I tried my best to get immersed in this game and it really did pay off.  The story, if you let it, certainly has a way of drawing you in as you try to protect who you feel are now your family, if you really try to put yourself in Aiden's shoes.  The physics really, really kill it for me though, and I hate to say that that is likely the biggest issue with this game at this point in time.  Looking past that though there is a surprising amount to do.  I clocked about 22 hours on just the story alone and I can easily see all of the side missions adding 10-15 hours, and then the infinitely replayable minigames and digital trips adding yet more to that.


No argument that the driving physics is really not up to par. Indeed I usually forewent sports cars in favour of family sedans or just went for motorbikes instead. Doing that made things quite a bit more enjoyable, it is probably one of the few open world games where I used the brakes as well. With something like Just Cause 2 I will occcasionally pop it in and surf a fighter jet. I can see myself starting a new story game here though and also doing a few takedown missions.

More pictures and video

Sicklyboy streamed much of the game as part of the review, we will have it so you can downlod the streams from filetrip before long and we also had some more pictures extracted from those sessions.



Well, what do we have here?  A QR code?  Wonder what it does...


+ Lots to see and do, much of which is interesting.
+ Several things other open world games would do well to adopt. You will miss them when you go back to other games.
+ As far as open world games go a tight story.
+ Some of the controls (combat movement, more general movement, shooting)
+ Nicely presented graphics.
- Vehicle physics.
- Some of the missions can get a bit repetitive.
- Can be a bit easy.
- Online lacks polish.
- Stealth is given as an option but is generally unrewarding.
- Some of the controls (driving, "jump off a building button")
- Some of the AI could use work.
- Environment is too easily destroyed at some parts.
8 Presentation
Sicklyboy 8.5/10 The game looks great, cutscenes are extremely well done, world and scenery look quite nice even on a last-gen console. FAST6191 7.5 Yeah it look fine, had good cutscenes, a nice UI and pretty good music options.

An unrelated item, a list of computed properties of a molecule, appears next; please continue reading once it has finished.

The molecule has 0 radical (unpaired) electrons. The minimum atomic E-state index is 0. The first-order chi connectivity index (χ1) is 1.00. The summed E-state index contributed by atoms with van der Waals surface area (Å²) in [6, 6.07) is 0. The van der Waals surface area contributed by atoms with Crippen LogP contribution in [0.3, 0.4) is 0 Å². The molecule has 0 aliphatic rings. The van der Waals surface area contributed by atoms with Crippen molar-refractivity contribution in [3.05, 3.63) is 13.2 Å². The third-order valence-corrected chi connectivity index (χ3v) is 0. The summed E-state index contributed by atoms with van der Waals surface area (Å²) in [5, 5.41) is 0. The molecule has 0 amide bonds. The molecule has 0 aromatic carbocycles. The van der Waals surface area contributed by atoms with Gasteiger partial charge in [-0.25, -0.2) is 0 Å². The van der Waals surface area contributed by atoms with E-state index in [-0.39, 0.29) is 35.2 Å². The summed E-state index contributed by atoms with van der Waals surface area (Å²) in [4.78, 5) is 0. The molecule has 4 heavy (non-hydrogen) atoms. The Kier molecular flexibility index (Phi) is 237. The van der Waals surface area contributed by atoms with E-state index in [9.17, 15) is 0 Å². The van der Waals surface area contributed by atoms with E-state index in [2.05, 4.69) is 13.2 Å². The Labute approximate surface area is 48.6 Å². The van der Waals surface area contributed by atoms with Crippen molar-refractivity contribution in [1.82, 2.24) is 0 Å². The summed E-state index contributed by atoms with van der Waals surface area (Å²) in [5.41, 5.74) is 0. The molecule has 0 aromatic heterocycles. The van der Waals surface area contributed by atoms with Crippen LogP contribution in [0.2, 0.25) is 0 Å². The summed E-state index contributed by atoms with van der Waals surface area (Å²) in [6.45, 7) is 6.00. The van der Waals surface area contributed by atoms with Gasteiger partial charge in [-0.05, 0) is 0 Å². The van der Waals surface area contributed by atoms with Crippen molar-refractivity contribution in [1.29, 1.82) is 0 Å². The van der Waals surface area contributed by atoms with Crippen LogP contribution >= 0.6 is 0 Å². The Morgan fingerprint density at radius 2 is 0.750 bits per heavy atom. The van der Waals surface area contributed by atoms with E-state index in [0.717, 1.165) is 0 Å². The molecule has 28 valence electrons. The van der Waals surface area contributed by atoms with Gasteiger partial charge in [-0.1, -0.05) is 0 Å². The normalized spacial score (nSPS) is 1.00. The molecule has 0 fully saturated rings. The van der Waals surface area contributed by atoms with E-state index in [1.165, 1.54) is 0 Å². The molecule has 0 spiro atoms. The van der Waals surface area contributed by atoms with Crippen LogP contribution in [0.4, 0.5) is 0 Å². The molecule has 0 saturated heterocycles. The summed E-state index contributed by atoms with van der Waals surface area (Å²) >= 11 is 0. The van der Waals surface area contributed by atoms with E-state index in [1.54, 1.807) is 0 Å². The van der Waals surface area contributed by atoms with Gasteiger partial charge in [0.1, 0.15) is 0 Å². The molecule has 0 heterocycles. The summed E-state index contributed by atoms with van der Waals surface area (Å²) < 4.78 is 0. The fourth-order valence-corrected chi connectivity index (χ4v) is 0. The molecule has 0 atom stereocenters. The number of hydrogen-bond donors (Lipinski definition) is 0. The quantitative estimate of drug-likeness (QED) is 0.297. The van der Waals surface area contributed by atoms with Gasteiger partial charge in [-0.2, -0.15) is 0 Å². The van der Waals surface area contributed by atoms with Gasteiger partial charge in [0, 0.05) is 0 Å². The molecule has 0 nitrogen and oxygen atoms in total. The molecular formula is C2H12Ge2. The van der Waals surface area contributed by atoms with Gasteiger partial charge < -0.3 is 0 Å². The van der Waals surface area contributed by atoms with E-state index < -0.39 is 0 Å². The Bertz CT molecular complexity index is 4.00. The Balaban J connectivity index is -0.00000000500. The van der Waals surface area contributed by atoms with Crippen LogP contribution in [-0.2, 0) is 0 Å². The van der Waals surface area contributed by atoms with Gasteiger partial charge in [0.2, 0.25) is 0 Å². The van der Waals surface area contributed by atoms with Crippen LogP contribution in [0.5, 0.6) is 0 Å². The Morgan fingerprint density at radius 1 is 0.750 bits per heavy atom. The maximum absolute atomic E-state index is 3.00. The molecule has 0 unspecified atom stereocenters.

7 Gameplay
Sicklyboy 7/10 The game is generally positive though it does have its issues. The physics are mediocre at best, the AI can't shoot but can land a grenade with pinpoint accuracy, there seems to be no convention for climbing down a ladder, vehicles are nearly invincible. On the other hand, the missions are fun, the minigames and side missions provide plenty to keep you busy, and the story was quite gripping. FAST6191 If you can look past the driving and slightly easy nature of the gameplay then there is a lot to enjoy. I really do think the movement and level design would do well to be copied by any open world game that comes after this.
7 Lasting Appeal
Sicklyboy 7.5/10 The minigames and side missions add quite a bit to do, especially if you hold off on completing them until you've completed the story. The side missions provide you with more experience, money, and weapons if you want to complete the game 100% and the minigames are surprisingly good and actually worth playing. Unfortunately if you want to replay a specific mission, you have to start an entirely new game and progress back to it. FAST6191 The playthrough always saw me have something to do where I often exhaust side missions, or even worse find myself compelled to play side missions to unlock the real ones. I can see coming back to play some of the minigames as well. Whether I will return to cruise around the city is a different matter.
out of 10
Overall (not an average)
Sicklyboy 7.5/10 Watch_Dogs isn't the GTA killer that it was hyped to be, but it is still definitely worth checking out. Despite its flaws, it still has a good story and plenty to keep you entertained on the side if you don't want to move to the next main mission. The game provided almost 22 hours of story-only gameplay on my first time playthrough, and when combined with the vast amount of side gameplay and online content, the game feels to be a worthwhile purchase. FAST6191 Not a GTA killer and time will have to tell whether it carves itself out a Just Cause 2 or Saints Row style niche. However Ubisoft have done what many have previously tried and failed at -- to create a new open world game from scratch.